Starz’s Chris Albrecht On Lack Of Emmy Recognition: “It’s Not Even Playing Field’


Starz has been catching up on (and sometime surpassing) Showtime in the number of subscribers during the past year. But when it comes to Emmy recognition, the network still lags far behind premium cable rivals HBO and Showtime. Following another disappointing Emmy nominations cycle where all of Starz’s top contenders — Outlander, Power, Survivor’s Remorse and The Girlfriends Experience — were snubbed, CEO Chris Albrecht was asked to address the lack of Emmy love for the network’s series.

He was not surprised. “I don’t think they’ll ever break through,” he said about the Starz shows Monday at TCA. He pointed to his lengthy experience going back to HBO, which under him broke into the Emmy winner’s circle with such shows as The Sopranos and Sex and the City. 

“I was part of the team that invented how to campaign for Emmys,” Albrecht said. “Trust me, it’s not an even playing field. …I spent years inside the TV Academy, working it. It takes a lot of money.”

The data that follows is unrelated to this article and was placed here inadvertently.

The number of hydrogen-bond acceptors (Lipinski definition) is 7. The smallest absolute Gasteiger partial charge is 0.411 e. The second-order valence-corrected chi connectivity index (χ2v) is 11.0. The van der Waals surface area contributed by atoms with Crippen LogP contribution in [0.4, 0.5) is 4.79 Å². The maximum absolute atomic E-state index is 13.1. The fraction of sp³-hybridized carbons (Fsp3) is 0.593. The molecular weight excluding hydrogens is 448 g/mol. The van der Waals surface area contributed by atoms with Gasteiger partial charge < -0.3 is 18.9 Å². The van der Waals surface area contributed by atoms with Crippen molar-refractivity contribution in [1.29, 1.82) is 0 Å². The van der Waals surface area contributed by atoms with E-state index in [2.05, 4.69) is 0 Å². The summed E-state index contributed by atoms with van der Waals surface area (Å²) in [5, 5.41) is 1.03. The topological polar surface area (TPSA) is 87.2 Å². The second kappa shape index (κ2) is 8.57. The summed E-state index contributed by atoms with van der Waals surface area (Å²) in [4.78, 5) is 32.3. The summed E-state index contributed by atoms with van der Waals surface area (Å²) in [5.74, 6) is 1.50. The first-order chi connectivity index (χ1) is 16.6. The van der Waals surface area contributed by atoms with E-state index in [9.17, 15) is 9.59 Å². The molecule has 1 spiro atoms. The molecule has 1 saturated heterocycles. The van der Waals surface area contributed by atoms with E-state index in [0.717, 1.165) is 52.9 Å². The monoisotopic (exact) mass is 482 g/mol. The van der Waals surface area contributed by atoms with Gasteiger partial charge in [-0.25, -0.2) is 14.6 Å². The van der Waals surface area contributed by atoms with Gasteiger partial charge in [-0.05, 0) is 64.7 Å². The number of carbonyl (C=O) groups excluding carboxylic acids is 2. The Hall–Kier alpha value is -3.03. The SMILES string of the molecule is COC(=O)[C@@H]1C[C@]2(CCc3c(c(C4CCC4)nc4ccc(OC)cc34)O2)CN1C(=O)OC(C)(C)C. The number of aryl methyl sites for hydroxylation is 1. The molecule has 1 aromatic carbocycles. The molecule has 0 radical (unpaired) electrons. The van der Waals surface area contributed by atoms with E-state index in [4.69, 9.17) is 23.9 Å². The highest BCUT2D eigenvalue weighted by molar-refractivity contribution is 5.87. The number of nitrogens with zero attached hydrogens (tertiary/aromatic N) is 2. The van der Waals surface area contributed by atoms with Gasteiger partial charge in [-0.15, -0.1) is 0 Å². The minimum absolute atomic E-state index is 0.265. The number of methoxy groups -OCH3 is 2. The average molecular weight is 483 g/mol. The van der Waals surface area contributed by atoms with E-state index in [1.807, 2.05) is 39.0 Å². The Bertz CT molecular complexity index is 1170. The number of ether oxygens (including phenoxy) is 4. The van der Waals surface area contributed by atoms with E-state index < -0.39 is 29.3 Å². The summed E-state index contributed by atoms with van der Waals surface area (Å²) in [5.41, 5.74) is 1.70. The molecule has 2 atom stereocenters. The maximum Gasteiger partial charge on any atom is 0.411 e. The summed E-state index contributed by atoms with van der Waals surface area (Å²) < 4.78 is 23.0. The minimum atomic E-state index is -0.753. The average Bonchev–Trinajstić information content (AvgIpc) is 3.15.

The Sopranos

After the panel, Albrecht brought up the big disappointment when the TV Academy failed to properly recognize The Sopranos, the hottest show on television and a pop culture phenomenon, for its first season. “They weren’t ready,” Albrecht told Deadline.

“The Emmys are not a valid marker for the quality of a show,” he said.

Albrecht indicated that the TV Academy is not doing enough to broaden its reach. “It’s a very distinct group of people no matter how they try to expand their membership base,” he said. “I think the TV Academy should be celebrating the unprecedented time in our industry; they should be finding a way to platform the diversity, to have something that reflects this expansion.

The TV Academy has expanded the number of nominees in the top categories, over the past few years. That could go further with the continuous explosion of original scripted programming on all platforms, according to Albrecht. “With the sheer number of shows we have a continually reductive process that results in a longer list of losers and the same number of winners,” he said.

That will change, and a Starz show will eventually break through. (The network has fared better at the Golden Globes, including a win for Kesley Grammer on Boss.)

“There will be a show that will come along, it won’t be a better reason (then the current Starz series), it will be a reason,” Albrecht said, stressing that “we couldn’t be more proud of the work that is being done on (our) shows, they are award-worthy, whether it’s an Emmy Award or not is not the point.”

Taking a more philosophical approach to the cut-throat award races, Albrecht wrapped his thoughts on the subject with, “This is all silly.”

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